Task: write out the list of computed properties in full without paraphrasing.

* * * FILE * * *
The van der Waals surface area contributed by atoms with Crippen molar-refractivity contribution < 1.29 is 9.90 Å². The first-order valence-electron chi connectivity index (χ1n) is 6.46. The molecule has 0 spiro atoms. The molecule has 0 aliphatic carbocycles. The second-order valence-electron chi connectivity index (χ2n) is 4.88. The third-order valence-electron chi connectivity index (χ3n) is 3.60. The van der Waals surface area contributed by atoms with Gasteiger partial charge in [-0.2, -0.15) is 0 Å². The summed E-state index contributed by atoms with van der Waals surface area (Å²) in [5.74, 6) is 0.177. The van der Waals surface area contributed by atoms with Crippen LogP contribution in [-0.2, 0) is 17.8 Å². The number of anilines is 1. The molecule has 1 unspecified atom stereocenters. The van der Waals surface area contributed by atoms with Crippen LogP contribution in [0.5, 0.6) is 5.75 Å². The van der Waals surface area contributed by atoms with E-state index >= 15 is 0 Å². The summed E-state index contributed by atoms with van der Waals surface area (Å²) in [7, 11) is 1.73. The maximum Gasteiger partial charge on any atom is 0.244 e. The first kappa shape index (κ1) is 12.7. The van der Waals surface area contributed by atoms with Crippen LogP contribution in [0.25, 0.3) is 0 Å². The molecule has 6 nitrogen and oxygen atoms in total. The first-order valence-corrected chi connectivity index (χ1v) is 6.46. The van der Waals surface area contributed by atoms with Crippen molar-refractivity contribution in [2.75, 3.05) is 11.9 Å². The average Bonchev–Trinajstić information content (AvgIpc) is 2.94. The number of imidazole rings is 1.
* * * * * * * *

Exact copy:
The van der Waals surface area contributed by atoms with Crippen molar-refractivity contribution < 1.29 is 9.90 Å². The first-order valence-electron chi connectivity index (χ1n) is 6.46. The molecule has 0 spiro atoms. The molecule has 0 aliphatic carbocycles. The second-order valence-electron chi connectivity index (χ2n) is 4.88. The third-order valence-electron chi connectivity index (χ3n) is 3.60. The van der Waals surface area contributed by atoms with Gasteiger partial charge in [-0.2, -0.15) is 0 Å². The summed E-state index contributed by atoms with van der Waals surface area (Å²) in [5.74, 6) is 0.177. The van der Waals surface area contributed by atoms with Crippen LogP contribution in [-0.2, 0) is 17.8 Å². The number of anilines is 1. The molecule has 1 unspecified atom stereocenters. The van der Waals surface area contributed by atoms with Crippen LogP contribution in [0.5, 0.6) is 5.75 Å². The van der Waals surface area contributed by atoms with E-state index >= 15 is 0 Å². The summed E-state index contributed by atoms with van der Waals surface area (Å²) in [7, 11) is 1.73. The maximum Gasteiger partial charge on any atom is 0.244 e. The first kappa shape index (κ1) is 12.7. The van der Waals surface area contributed by atoms with Crippen LogP contribution in [0.25, 0.3) is 0 Å². The molecule has 6 nitrogen and oxygen atoms in total. The first-order valence-corrected chi connectivity index (χ1v) is 6.46. The van der Waals surface area contributed by atoms with Crippen molar-refractivity contribution in [2.75, 3.05) is 11.9 Å². The average Bonchev–Trinajstić information content (AvgIpc) is 2.94. The number of imidazole rings is 1.